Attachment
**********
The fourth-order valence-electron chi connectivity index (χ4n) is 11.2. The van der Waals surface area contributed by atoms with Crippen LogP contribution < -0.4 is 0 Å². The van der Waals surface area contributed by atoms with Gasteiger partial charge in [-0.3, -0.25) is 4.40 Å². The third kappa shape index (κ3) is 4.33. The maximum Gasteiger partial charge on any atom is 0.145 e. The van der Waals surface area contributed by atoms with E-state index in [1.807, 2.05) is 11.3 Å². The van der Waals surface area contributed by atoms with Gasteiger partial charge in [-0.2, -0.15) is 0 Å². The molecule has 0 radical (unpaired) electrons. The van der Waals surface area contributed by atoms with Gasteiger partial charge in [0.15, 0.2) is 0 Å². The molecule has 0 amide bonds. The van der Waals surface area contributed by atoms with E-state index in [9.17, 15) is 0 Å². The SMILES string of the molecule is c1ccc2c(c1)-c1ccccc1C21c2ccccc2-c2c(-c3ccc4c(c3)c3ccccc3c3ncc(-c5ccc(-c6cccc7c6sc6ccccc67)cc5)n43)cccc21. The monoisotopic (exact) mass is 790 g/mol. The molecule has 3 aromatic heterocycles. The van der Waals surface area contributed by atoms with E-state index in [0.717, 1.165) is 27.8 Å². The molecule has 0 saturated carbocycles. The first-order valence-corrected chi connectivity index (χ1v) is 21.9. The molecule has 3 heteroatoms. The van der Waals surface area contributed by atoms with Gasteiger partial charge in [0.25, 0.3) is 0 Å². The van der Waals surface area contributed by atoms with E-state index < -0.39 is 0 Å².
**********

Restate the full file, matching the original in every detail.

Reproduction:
The fourth-order valence-electron chi connectivity index (χ4n) is 11.2. The van der Waals surface area contributed by atoms with Crippen LogP contribution < -0.4 is 0 Å². The van der Waals surface area contributed by atoms with Gasteiger partial charge in [-0.3, -0.25) is 4.40 Å². The third kappa shape index (κ3) is 4.33. The maximum Gasteiger partial charge on any atom is 0.145 e. The van der Waals surface area contributed by atoms with E-state index in [1.807, 2.05) is 11.3 Å². The van der Waals surface area contributed by atoms with Gasteiger partial charge in [-0.2, -0.15) is 0 Å². The molecule has 0 radical (unpaired) electrons. The van der Waals surface area contributed by atoms with Gasteiger partial charge in [0.15, 0.2) is 0 Å². The molecule has 0 amide bonds. The van der Waals surface area contributed by atoms with E-state index in [9.17, 15) is 0 Å². The SMILES string of the molecule is c1ccc2c(c1)-c1ccccc1C21c2ccccc2-c2c(-c3ccc4c(c3)c3ccccc3c3ncc(-c5ccc(-c6cccc7c6sc6ccccc67)cc5)n43)cccc21. The monoisotopic (exact) mass is 790 g/mol. The molecule has 3 aromatic heterocycles. The van der Waals surface area contributed by atoms with E-state index in [0.717, 1.165) is 27.8 Å². The molecule has 0 saturated carbocycles. The first-order valence-corrected chi connectivity index (χ1v) is 21.9. The molecule has 3 heteroatoms. The van der Waals surface area contributed by atoms with Gasteiger partial charge in [0.25, 0.3) is 0 Å². The van der Waals surface area contributed by atoms with E-state index < -0.39 is 0 Å².